In his presentation Pankowski described the growth of the annual far-right march on the Polish Independence Day (11 November) in Warsaw as an example of the growing internationalisation of far-right extremism. The march is organized by Polish extreme-right groups with the participation of numerous racist extremist organizations and activists from across Europe and North America. It has regularly gathered more than 100,000 participants and it has often turned violent. Pankowski referred to the march as a ‘super-spreader’ of hate and ‘Charlottesville on steroids’. In November 2021, the ‘NEVER AGAIN’ Association and the Global Project Against Hate and Extremism appealed to Facebook and Twitter to stop the promotion and fundraising for the march.

The Eradicate Hate Global Summit grew from the deadliest antisemitic attack in US history. On 27 October 2018, a heavily armed gunman, who earlier had posted online antisemitic and anti-refugee messages, massacred worshippers from three different congregations at the Tree of Life Synagogue. In the aftermath of the attack, the people of Pittsburgh responded in ways that have been described as distinctive in the history of antisemitism. They not only visibly stood in solidarity with the Jewish people, but also offered comfort and aid, and spoke up against hate.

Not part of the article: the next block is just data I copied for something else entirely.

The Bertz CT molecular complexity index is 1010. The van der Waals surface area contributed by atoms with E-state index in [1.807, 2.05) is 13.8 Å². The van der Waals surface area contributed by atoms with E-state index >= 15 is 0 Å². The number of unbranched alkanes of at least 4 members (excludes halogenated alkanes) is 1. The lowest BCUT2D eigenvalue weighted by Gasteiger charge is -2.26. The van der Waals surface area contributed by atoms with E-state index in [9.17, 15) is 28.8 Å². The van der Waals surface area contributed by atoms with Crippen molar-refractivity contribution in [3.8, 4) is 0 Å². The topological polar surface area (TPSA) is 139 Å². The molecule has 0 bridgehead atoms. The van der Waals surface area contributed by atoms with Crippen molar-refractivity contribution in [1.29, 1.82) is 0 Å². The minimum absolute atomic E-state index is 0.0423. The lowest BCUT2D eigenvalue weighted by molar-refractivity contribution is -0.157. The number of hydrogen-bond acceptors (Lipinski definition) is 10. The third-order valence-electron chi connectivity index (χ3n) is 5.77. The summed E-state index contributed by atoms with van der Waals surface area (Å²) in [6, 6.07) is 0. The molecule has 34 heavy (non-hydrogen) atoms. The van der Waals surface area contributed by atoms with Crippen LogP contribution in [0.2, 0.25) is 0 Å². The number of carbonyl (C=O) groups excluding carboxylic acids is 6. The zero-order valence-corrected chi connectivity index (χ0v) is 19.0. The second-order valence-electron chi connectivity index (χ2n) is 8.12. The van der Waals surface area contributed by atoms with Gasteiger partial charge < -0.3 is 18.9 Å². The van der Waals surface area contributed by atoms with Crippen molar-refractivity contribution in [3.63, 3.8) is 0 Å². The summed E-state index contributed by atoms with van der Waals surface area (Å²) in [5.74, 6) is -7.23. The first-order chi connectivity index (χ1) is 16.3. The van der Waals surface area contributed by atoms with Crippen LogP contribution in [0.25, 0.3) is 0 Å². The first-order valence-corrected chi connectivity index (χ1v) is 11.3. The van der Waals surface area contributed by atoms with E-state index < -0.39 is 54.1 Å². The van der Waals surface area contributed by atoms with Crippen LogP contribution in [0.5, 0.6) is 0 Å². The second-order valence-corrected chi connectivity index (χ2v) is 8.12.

The ‘NEVER AGAIN’ Association is an independent anti-racist organization founded in Warsaw in 1996. It is a member of the International Network Against Cyber Hate (INACH) and the Global Alliance Against Digital Hate and Extremism (GADHE). The Association also takes part in international projects to counteract online hate speech such as ‘Get The Trolls Out’.


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During the biggest open-air free music festival in Europe, Pol’and’Rock (4-6 August), also known as Polish Woodstock, the ‘NEVER AGAIN’ Association organized a football tournament promoting the message of ‘Let’s Kick Racism out of the Stadiums’, involving teenage players who are refugees from Ukraine. Together with the other participants, they manifested their protest against the war.